Life in America was transformed by the attacks on Pearl Harbor, Hawaii, Dec. 7, 1941. The leader of those attacks, Admiral Isoroku Yamamoto, famously concluded, “I fear all we have done is to awaken a sleeping giant and fill him with a terrible resolve.” Rarely has someone in the moment so perfectly summed up the situation.

President Franklin Delano Roosevelt asked Congress for, and received, a declaration of war against the Empire of Japan. The draft was accelerated to all men under the age of 45. Men between 45 and 64 were required to register for non-military duty. All industry was refocused toward the war effort, and soon broadened to include the war in Europe as well. America had indeed been sleeping while war had raged elsewhere. Now the giant was awake.

While American forces were fighting overseas or training in U.S. military camps, families were also fully engaged in the war effort. The American home front geared up for an all-out effort to rush into war production and its entire society experienced dramatic changes. The work demographic numbers alone are staggering.

When the war began, there were around 190,000 men in the U.S. Army. By the time the war ended, there were 10 million. On top of this, all factories were at full capacity making arms, tanks, ships and vehicles for the war. Needless to say, there was a shortage of workers. Thus, Rosie the Riveter joined the workforce.

American women entered the workforce in unprecedented numbers during the war. The female percentage of the U.S. labor force increased from 27 to 37 percent and, by the end of the war, one out of every four married women worked outside the home.

The greatest increase came in the aircraft industry. More than 310,000 women worked in the U.S. aircraft industry in 1943, making up 65 percent of the industry’s total workforce – up from just 1 percent in pre-war years. Sadly, their pay was less, but their work was priceless. These women, recruited by the government’s “Rosie the Riveter” campaign, built the greatest air force the world had ever seen in an incredibly short period of time.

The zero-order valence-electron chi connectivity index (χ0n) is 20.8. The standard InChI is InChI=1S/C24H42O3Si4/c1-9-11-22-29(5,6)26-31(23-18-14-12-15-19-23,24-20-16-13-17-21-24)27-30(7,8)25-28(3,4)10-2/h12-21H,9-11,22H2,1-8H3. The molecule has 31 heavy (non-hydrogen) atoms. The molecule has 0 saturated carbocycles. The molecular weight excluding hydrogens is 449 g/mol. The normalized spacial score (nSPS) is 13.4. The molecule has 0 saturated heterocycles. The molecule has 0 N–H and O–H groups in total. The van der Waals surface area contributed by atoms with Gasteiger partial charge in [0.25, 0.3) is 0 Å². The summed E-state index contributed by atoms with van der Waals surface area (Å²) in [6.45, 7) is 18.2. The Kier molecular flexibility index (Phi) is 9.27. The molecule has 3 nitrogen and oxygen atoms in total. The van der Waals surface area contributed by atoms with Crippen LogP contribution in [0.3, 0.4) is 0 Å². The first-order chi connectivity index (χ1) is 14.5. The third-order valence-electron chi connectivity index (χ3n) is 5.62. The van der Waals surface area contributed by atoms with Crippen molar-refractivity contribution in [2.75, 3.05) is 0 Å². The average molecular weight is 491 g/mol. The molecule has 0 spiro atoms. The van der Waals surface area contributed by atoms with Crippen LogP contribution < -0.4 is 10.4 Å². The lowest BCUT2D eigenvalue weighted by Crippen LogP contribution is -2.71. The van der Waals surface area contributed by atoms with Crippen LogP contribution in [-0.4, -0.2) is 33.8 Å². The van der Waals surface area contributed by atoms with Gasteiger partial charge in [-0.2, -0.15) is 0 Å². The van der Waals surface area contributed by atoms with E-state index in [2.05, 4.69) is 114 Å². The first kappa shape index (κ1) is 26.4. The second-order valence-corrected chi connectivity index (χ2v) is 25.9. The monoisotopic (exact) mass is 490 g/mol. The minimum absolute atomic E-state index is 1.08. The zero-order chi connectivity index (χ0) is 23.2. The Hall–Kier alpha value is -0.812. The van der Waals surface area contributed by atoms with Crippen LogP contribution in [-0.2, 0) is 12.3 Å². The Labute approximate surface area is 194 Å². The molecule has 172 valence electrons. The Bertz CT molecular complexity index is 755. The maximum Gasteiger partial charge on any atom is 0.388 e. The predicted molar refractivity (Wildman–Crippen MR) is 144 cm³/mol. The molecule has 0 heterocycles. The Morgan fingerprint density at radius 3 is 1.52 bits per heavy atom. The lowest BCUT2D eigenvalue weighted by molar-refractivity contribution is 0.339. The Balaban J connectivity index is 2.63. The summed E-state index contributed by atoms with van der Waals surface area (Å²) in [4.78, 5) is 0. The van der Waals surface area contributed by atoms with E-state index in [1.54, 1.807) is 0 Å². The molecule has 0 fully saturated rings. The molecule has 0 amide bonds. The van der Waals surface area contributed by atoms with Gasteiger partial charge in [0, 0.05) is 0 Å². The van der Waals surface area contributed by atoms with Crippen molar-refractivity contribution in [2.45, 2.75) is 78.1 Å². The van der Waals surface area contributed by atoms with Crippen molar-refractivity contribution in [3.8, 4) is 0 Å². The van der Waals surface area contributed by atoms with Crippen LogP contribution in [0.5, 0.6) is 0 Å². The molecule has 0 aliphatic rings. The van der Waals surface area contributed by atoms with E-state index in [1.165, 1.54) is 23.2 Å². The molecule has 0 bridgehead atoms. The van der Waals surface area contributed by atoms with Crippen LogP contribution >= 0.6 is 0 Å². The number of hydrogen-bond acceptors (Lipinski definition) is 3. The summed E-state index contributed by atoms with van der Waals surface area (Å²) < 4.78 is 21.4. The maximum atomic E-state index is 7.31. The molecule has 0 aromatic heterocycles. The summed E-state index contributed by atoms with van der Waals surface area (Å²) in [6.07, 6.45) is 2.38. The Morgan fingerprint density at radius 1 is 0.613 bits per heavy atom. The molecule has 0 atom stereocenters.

Amazingly enough, in spite of the long hours and the snub of unequal pay, morale was outstanding throughout the war.

Always on everyone’s mind was the thought of husbands, brothers and other loved ones far away in harm’s way. Articles and ads placed in magazines constantly reminded that “Women, you could hasten victory by working and save your man” and “The more women at work, the sooner we win.”

The United States lost 292,000 servicemen killed in action and spent $350 billion winning the war. More than 6 million women helped build the planes, bombs, tanks and other weapons used for that victory.

Today, it is routine to see anyone from any background using whatever tool their trade requires. There are no longer jobs known as “men’s work.” It’s hard to imagine a time when that was not the case – in fact, it is still a point of pride.

As a young woman recently told your historian in Bldg. 3001, “If you see a woman wearing a hard hat, you can be damn sure there’s a brain under it.” No longer are professions segregated in any way, thus, bringing all of the nation’s talents to the mission. It’s just one more thing that makes the U.S.A. so great.

Sources:,,, and Douglas Airview Magazine Series